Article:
WASHINGTON -- The US’s National Aeronautics and Space Administration (NASA) next planet-hunting spacecraft blasted off Wednesday from Florida’s Cape Canaveral Air Force Station.
At 18:51 local time (2251 GMT), the Transiting Exoplanet Survey Satellite, or TESS, started its journey into space aboard a Falcon 9 rocket.
The first stage of the reusable Falcon 9 landed on the "Of Course I Still Love You" droneship at about 19:02 (2302) and then the second-stage engine was cut off, making the satellite now in coast phase.
TESS will be deployed into a highly elliptical orbit approximately 49 minutes after launch.
TESS is the second spacecraft after Kepler Space Telescope which was launched in 2009, in the search for planets outside our solar system, including those that could support life.
The mission is expected to find exoplanets that periodically block part of the light from their host stars, events called transits.
The spacecraft will survey 200,000 of the brightest stars near the sun to search for transiting exoplanets. Those stars TESS will study are 30 to 100 times brighter than those the Kepler mission and K2 follow-up surveyed, enabling far easier follow-up observations with both ground-based and space-based telescopes.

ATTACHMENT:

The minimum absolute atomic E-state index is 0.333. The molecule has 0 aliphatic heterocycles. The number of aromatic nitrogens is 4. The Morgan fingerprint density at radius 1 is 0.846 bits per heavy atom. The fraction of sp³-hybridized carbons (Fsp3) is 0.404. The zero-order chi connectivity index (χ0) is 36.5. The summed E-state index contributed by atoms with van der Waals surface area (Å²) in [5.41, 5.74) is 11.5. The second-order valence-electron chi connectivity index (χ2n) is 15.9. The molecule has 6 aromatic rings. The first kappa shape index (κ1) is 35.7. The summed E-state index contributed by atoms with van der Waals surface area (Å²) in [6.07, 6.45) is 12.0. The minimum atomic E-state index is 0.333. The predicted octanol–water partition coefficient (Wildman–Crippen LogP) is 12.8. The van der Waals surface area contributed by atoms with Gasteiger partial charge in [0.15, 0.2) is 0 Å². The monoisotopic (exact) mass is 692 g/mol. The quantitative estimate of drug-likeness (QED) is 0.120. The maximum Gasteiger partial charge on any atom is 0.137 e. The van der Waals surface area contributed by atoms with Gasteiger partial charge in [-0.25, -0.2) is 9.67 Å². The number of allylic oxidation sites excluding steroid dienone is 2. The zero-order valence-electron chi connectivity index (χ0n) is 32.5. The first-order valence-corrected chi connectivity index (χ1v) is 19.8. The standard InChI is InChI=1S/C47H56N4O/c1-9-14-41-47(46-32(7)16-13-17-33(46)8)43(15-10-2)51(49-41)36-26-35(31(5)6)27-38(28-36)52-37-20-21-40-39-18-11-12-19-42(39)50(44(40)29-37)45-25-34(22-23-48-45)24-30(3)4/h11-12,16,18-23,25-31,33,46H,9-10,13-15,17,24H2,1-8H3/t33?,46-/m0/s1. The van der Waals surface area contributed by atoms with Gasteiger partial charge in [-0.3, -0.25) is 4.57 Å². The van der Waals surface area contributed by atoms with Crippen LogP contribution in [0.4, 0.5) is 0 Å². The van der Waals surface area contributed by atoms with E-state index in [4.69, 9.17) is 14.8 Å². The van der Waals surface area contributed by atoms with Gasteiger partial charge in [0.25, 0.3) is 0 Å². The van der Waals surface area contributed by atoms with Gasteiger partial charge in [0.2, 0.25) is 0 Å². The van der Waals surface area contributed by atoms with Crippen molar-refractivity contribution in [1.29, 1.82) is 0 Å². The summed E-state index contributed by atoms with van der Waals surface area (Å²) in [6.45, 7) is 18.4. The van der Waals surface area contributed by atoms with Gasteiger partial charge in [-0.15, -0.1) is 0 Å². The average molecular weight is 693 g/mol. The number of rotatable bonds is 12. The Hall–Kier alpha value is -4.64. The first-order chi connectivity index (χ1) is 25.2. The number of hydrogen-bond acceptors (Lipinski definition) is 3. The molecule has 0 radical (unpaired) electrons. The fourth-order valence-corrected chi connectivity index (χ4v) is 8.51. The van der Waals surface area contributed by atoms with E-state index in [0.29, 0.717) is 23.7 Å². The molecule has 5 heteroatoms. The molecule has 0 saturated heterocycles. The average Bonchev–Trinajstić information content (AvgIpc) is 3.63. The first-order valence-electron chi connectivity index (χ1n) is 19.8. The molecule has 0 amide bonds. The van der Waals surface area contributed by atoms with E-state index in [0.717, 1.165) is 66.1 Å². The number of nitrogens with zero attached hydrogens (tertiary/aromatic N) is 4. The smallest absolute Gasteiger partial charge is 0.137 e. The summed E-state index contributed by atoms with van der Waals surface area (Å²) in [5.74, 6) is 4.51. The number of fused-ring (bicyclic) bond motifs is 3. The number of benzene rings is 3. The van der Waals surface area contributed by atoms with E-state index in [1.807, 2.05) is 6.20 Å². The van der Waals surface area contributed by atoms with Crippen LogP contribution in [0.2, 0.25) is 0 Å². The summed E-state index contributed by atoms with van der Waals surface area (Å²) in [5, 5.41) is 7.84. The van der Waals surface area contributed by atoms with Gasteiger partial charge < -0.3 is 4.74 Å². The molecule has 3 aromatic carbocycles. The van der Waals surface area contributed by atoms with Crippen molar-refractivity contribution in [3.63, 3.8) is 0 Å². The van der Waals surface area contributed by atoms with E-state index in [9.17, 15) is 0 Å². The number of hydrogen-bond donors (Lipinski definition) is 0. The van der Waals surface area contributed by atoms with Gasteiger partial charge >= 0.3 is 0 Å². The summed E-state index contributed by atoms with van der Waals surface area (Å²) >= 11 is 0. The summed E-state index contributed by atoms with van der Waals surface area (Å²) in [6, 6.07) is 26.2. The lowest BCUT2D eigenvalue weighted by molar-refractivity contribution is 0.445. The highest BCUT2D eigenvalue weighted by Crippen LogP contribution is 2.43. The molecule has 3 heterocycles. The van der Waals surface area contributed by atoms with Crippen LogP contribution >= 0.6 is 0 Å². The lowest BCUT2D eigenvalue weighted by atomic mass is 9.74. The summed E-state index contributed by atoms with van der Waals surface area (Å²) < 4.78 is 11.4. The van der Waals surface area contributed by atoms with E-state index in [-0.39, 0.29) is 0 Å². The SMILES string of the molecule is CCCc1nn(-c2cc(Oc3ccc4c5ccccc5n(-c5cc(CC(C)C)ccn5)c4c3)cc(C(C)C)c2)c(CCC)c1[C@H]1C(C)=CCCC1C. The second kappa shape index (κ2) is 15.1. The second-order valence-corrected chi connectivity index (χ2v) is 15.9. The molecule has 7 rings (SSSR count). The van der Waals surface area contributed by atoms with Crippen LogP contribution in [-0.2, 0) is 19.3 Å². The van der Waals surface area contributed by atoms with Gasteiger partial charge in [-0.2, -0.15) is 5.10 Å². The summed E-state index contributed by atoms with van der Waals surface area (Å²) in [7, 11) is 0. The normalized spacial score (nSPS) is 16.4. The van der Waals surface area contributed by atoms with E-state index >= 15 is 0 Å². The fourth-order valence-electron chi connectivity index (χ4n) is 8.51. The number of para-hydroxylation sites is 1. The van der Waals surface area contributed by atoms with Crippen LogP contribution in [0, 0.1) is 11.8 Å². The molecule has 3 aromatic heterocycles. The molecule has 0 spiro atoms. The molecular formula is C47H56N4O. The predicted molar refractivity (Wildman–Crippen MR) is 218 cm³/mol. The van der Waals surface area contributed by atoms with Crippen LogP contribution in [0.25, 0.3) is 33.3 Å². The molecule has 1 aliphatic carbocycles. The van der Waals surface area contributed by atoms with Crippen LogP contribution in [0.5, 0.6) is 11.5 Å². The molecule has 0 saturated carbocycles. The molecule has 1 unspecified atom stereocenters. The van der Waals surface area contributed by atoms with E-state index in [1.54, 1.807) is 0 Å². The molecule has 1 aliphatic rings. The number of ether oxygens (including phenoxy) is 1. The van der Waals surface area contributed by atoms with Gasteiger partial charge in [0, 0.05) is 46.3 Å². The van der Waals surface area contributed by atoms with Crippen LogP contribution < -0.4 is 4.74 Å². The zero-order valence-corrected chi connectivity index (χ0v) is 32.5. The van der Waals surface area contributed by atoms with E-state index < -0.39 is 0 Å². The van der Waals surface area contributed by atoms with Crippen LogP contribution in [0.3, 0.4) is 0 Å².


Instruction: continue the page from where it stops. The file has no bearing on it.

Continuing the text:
It will survey the entire sky over the course of two years by breaking it up into 26 different sectors, each 24 degrees by 96 degrees across, according to NASA.
The cameras on the spacecraft will stare at each sector for at least 27 days, looking at the brightest stars at a two-minute cadence, NASA said.
TESS scientists expect the mission will catalog thousands of planet candidates and vastly increase the current number of known exoplanets.
Of these, approximately 300 are expected to be Earth-sized and super-Earth-sized exoplanets, which are worlds no larger than twice the size of Earth. (Xinhua)